That blew me away. I thought I would be playing to the people I’ve always played to but it hasn’t turned out to that. Everywhere I go there seems to be more younger people and I can only attribute it to them growing up listening to me.

Also, there are some younger fans out there that want to hear more traditional country music. There’s not a lot of traditional music being played by the artists that are their age. It’s the new sound that is greatly successful but I just discovered there are some kids out there that want to hear a steel guitar and a fiddle.

Could be interesting what the future holds, considering how popular Midland has become.

Oh GOD! I love those guys! It’s funny you mentioned them because I have worn that record out! I love those guys, man. I love their story, I love how they came together but, most of all, I love the sound of their records.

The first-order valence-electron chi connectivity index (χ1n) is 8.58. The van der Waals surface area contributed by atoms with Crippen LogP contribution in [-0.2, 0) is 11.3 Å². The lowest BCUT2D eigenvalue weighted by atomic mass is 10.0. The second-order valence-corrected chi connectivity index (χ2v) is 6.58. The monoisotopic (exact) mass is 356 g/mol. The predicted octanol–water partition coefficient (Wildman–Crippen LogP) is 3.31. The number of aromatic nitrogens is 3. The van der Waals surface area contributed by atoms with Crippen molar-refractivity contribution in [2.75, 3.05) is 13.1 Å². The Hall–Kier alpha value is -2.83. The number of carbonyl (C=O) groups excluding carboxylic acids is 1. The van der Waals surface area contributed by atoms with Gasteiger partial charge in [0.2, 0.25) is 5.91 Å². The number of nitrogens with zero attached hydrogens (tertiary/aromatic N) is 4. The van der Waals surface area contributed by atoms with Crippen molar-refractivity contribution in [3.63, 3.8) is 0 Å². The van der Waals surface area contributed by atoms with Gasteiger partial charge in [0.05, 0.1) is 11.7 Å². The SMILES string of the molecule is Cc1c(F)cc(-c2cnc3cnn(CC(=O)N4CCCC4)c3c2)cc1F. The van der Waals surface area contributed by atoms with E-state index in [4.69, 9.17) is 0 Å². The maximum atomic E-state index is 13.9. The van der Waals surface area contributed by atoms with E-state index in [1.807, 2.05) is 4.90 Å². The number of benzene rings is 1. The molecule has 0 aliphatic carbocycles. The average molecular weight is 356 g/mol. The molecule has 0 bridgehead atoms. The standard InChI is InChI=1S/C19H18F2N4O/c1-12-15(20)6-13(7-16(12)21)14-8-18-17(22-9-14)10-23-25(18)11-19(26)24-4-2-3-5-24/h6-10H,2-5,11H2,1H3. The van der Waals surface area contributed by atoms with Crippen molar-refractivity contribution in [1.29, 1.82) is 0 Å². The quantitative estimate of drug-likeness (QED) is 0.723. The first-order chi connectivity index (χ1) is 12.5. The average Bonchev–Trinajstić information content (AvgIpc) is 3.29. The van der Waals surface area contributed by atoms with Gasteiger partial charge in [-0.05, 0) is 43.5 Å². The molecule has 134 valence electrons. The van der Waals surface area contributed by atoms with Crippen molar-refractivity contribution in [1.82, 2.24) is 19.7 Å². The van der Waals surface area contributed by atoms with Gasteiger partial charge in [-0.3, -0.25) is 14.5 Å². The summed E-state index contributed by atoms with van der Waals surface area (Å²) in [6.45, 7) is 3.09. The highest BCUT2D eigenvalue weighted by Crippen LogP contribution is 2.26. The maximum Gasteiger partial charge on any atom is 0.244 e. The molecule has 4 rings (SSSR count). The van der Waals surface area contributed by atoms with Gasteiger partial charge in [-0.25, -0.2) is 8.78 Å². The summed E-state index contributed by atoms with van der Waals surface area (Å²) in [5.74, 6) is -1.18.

They’re as country as anything out there and it sounds like ’90s country, you know? Their debut album was produced by Dann Huff. He produced a lot of ’90s hits and played guitar on them. But he’s a Californian guy who was transplanted to Nashville.

I have a little gym in my garage, always working out, playing music on the speaker and I’ve been playing Midland for the last three nights, just wearing that record out.

It’s neat you mention those guys because I am a huge fan.

They’re not kids, they’re in their 30s, but they’re hip-looking, good-looking guys with the clothes they wear, and they sound country.

Don’t know when the next record is coming out but it’s gotta be huge.

Oh yeah. Should be soon because this one has been out for a while. If the second album is anything like their first, they’re sitting in a spot to just take off.

And who knows? They might bring the needle back around to traditional country. Somebody always does. It’s happened five or six times through the years.

We could talk about your career, from 25 years since your first No. 1 hit to spices to golf.